Accommodation Process Overview

Accommodations are an adjustment or adaptation made for a person with a disability to be fully included in an educational setting or activity.

Accommodations are determined on an individual basis. To qualify, students must have a disability and must meet with the Director of Student Care and Support to discuss the impact of the student’s disability on their lives. Details are provided in the Student Disability Policy and Procedure.

College is different from high school in that a significant responsibility lies with students need to act on their own behalf. 

Deadlines: Accommodations are not retroactive. However, once a need is established, the need is communicated to the appropriate faculty (and more rarely staff) as soon as possible to be implemented in a reasonable time frame.

At any point, meet with the Director of Student Care and Support to see what your options are.

Accommodation Possibilities

There are a variety of ways in which students with documented disabilities obtain equal access to their education. Accommodations are determined on a case-by-case basis. Some of the most common accommodations include (but are not limited to):

  • Extended time on exams and in-class assignments
  • Limited distraction conditions for exams
  • Use of a computer for exams and in-class assignments or note-taking
  • Print materials in an electronic and/or audio format

Accommodations are intended to enable students with disabilities to participate in and benefit from the College’s programs, services, and activities, provided that such accommodations would not 1) fundamentally alter the nature or operation of the College’s programs, services, or activities, 2) cause undue burden to the College, or 3) pose a direct threat to the health or safety of others. Accommodations are not retroactive.

For course accommodations, a student must provide an Accommodation Verification Letter to each professor, each semester and discuss the contents of the Letter with the professor each time. For specific instructions on how particular accommodations are provided or coordinated, contact the Director of Student Care and Support.

Class Attendance

The faculty at Cooper Union have determined that attendance at classes is required and is considered an essential component for each course.  Students with disabilities that affect attendance on a regular basis should speak with the professors immediately and work with the Director of Student Care and Support and the student's academic dean to establish accommodations but must also realize that faculty are not required to fundamentally alter their classes.

Executive Functioning Support

Many students note the need for support with executive functioning skills. Examples of executive functioning skills can include, but is not limited to, time management, paying attention and focusing on tasks, planning and organizing, paying attention to details, and multitasking. Accommodations included in this letter may be in support of executive functioning needs. Students seeking support with executive functioning should be sure to connect with the Academic Advisor as soon as possible to talk through strategies and plans for navigating your academic work. Students in need of executive functioning coaching or professional support should explore resources available in New York City and online. The Cooper Union does not offer formal executive functioning evaluation, coaching, or treatment planning.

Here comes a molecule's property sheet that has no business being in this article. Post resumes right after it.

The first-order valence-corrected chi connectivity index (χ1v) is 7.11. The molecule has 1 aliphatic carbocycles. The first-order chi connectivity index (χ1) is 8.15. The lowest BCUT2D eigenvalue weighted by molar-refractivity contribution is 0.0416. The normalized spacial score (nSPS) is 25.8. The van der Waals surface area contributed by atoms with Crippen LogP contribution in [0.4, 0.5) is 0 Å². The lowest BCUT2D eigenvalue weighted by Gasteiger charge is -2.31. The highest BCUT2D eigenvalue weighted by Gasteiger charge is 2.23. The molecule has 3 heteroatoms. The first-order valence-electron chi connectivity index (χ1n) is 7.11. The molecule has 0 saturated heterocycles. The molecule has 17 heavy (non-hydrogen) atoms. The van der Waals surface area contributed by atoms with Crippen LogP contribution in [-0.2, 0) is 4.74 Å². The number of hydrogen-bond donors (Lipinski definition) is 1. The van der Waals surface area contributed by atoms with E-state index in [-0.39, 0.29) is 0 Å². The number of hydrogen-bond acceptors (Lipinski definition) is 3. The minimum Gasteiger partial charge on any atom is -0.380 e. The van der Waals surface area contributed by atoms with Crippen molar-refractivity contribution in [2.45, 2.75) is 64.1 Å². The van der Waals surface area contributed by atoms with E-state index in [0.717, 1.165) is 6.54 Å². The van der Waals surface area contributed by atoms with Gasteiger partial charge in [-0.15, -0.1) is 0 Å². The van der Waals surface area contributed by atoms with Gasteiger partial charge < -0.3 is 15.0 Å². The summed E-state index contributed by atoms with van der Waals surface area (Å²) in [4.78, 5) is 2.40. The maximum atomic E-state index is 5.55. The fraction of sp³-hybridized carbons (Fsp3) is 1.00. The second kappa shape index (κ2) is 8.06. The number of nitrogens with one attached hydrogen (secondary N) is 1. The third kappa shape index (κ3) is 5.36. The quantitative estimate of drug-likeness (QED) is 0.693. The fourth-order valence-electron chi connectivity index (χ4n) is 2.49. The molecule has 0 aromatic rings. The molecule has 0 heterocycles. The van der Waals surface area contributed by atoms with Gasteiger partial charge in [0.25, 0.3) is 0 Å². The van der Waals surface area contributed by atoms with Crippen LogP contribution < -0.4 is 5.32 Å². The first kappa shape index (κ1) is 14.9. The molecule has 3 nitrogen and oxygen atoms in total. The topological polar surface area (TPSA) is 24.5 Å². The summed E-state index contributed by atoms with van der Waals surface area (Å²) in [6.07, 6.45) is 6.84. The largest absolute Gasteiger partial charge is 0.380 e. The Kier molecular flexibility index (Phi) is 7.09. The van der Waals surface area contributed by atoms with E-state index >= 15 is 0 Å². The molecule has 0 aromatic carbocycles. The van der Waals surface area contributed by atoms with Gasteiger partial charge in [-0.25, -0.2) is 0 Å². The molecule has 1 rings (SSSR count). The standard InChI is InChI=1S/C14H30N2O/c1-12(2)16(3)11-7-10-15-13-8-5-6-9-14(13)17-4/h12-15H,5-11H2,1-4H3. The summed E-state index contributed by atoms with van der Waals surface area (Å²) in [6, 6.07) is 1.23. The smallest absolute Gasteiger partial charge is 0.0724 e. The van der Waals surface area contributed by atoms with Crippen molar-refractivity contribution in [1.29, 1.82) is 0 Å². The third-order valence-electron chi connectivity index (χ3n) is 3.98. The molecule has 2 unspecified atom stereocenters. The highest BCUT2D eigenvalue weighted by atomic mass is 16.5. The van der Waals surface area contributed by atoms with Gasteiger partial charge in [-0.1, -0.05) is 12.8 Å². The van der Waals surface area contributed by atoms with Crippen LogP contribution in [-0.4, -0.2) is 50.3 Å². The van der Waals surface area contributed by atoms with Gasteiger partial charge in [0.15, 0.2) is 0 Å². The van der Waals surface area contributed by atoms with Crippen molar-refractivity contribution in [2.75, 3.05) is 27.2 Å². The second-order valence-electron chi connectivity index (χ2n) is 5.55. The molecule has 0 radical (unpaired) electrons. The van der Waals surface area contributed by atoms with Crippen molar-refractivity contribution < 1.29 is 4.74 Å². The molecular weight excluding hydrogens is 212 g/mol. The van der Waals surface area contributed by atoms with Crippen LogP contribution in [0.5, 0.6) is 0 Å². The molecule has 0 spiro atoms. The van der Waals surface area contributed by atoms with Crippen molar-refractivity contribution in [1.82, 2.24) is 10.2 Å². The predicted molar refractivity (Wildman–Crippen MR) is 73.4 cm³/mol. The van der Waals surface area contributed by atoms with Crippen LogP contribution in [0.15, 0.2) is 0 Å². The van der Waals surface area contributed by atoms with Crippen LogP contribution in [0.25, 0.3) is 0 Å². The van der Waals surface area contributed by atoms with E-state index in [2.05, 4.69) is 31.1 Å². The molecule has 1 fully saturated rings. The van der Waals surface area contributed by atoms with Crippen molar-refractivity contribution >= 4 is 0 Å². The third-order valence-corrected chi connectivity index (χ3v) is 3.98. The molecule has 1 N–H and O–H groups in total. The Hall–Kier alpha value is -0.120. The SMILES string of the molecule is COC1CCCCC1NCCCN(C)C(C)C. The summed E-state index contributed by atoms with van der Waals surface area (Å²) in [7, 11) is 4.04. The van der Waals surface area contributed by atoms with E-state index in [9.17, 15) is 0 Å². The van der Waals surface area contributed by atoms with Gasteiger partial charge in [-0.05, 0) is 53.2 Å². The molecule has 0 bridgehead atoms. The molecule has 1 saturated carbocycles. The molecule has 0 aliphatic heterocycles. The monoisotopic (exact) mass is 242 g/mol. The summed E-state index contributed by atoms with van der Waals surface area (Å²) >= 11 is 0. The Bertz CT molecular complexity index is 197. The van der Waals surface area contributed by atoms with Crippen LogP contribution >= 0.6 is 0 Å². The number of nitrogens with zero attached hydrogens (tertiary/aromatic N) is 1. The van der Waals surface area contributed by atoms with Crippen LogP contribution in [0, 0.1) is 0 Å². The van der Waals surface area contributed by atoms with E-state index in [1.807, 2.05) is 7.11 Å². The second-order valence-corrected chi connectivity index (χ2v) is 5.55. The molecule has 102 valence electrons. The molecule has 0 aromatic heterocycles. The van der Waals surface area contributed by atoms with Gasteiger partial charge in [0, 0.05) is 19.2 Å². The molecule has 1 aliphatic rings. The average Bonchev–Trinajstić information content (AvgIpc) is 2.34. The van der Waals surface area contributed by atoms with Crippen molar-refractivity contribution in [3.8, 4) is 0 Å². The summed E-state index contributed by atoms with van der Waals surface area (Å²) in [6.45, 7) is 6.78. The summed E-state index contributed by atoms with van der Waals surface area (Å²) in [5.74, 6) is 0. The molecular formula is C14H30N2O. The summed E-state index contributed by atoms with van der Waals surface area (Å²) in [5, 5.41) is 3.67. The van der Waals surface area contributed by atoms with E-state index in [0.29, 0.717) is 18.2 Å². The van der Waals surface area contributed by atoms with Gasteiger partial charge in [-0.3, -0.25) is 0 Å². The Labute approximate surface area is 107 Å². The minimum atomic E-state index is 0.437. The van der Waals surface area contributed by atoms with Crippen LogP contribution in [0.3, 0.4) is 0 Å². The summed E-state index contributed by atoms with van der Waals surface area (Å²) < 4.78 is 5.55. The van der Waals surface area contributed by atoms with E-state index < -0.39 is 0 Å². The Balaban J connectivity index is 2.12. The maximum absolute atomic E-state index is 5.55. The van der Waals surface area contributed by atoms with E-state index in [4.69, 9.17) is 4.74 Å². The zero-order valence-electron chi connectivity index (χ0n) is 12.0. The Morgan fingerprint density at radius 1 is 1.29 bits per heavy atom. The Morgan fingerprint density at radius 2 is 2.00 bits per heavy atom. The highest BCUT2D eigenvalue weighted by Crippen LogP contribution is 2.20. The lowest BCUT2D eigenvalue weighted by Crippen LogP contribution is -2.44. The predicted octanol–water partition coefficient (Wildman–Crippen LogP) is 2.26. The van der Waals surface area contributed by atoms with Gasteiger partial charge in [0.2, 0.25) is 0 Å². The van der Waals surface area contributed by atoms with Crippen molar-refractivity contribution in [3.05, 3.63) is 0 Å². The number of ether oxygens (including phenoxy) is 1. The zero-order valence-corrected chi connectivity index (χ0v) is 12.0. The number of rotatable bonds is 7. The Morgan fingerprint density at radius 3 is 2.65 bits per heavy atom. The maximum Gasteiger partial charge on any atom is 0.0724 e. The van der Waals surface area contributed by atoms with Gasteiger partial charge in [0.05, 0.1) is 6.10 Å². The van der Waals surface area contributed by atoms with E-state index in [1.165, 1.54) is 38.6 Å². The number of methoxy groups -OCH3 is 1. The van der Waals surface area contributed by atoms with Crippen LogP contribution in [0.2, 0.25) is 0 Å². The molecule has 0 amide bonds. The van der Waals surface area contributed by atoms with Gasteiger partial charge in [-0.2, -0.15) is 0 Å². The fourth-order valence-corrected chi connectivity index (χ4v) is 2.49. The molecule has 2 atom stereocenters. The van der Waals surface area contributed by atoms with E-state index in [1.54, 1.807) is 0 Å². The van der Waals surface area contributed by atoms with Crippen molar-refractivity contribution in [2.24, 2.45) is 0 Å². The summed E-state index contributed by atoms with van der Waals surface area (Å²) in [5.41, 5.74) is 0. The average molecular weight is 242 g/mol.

Additional Time on Exams and Projects

One of the most common academic accommodations requested by students with disabilities is additional time on exams and projects. A significant amount of academic work at The Cooper Union consists of long-term project-based work that is spread over the course of the entire academic term. There are also courses where part of the pedagogy is the ability to complete work within specific timeframes. In cases like these, additional time may not be a reasonable accommodation. Students should work with their faculty members at the beginning of the semester to develop a plan for the completion of all course requirements within the confines of the academic semester. For practical reasons and resource availability, consistent with other organizations such as The College Board, Cooper Union does not provide an accommodation for testing with unlimited time.


Information regarding a student’s disability is private. Consistent with FERPA, Student Affairs staff may share disability-related information with faculty and staff when there is an individual need for them to know.Specifically, it is sometimes important to share such information to provide accommodations. However, information is rarely shared with parents or other parties without the student’s written consent unless it is an emergency, or the student is determined to be a danger to self or others.

  • Founded by inventor, industrialist and philanthropist Peter Cooper in 1859, The Cooper Union for the Advancement of Science and Art offers education in art, architecture and engineering, as well as courses in the humanities and social sciences.

  • “My feelings, my desires, my hopes, embrace humanity throughout the world,” Peter Cooper proclaimed in a speech in 1853. He looked forward to a time when, “knowledge shall cover the earth as waters cover the great deep.”

  • From its beginnings, Cooper Union was a unique institution, dedicated to founder Peter Cooper's proposition that education is the key not only to personal prosperity but to civic virtue and harmony.

  • Peter Cooper wanted his graduates to acquire the technical mastery and entrepreneurial skills, enrich their intellects and spark their creativity, and develop a sense of social justice that would translate into action.